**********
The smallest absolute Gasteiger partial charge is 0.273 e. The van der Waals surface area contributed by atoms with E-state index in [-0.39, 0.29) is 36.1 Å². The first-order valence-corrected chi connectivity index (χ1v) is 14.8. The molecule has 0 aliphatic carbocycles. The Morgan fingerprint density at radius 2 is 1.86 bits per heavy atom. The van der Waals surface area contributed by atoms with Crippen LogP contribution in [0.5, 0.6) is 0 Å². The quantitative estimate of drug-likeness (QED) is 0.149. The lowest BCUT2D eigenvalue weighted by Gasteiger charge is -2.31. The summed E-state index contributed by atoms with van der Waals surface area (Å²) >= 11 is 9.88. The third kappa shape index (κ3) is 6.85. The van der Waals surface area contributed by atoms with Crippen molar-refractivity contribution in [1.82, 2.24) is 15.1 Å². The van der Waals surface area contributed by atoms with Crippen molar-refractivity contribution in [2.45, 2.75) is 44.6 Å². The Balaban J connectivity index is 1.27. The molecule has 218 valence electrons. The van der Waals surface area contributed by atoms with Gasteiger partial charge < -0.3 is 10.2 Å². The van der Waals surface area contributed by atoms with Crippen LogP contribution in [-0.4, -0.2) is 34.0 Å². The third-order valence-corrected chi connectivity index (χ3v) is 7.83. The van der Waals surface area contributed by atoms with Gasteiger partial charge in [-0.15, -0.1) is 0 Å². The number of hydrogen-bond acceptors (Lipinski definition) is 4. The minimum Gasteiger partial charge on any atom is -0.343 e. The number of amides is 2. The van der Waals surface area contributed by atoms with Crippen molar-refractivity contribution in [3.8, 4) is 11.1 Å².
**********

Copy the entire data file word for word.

The smallest absolute Gasteiger partial charge is 0.273 e. The van der Waals surface area contributed by atoms with E-state index in [-0.39, 0.29) is 36.1 Å². The first-order valence-corrected chi connectivity index (χ1v) is 14.8. The molecule has 0 aliphatic carbocycles. The Morgan fingerprint density at radius 2 is 1.86 bits per heavy atom. The van der Waals surface area contributed by atoms with Crippen LogP contribution in [0.5, 0.6) is 0 Å². The quantitative estimate of drug-likeness (QED) is 0.149. The lowest BCUT2D eigenvalue weighted by Gasteiger charge is -2.31. The summed E-state index contributed by atoms with van der Waals surface area (Å²) >= 11 is 9.88. The third kappa shape index (κ3) is 6.85. The van der Waals surface area contributed by atoms with Crippen molar-refractivity contribution in [1.82, 2.24) is 15.1 Å². The van der Waals surface area contributed by atoms with Crippen molar-refractivity contribution in [2.45, 2.75) is 44.6 Å². The Balaban J connectivity index is 1.27. The molecule has 218 valence electrons. The van der Waals surface area contributed by atoms with Gasteiger partial charge < -0.3 is 10.2 Å². The van der Waals surface area contributed by atoms with Crippen LogP contribution in [-0.4, -0.2) is 34.0 Å². The third-order valence-corrected chi connectivity index (χ3v) is 7.83. The van der Waals surface area contributed by atoms with Gasteiger partial charge in [-0.15, -0.1) is 0 Å². The number of hydrogen-bond acceptors (Lipinski definition) is 4. The minimum Gasteiger partial charge on any atom is -0.343 e. The number of amides is 2. The van der Waals surface area contributed by atoms with Crippen molar-refractivity contribution in [3.8, 4) is 11.1 Å².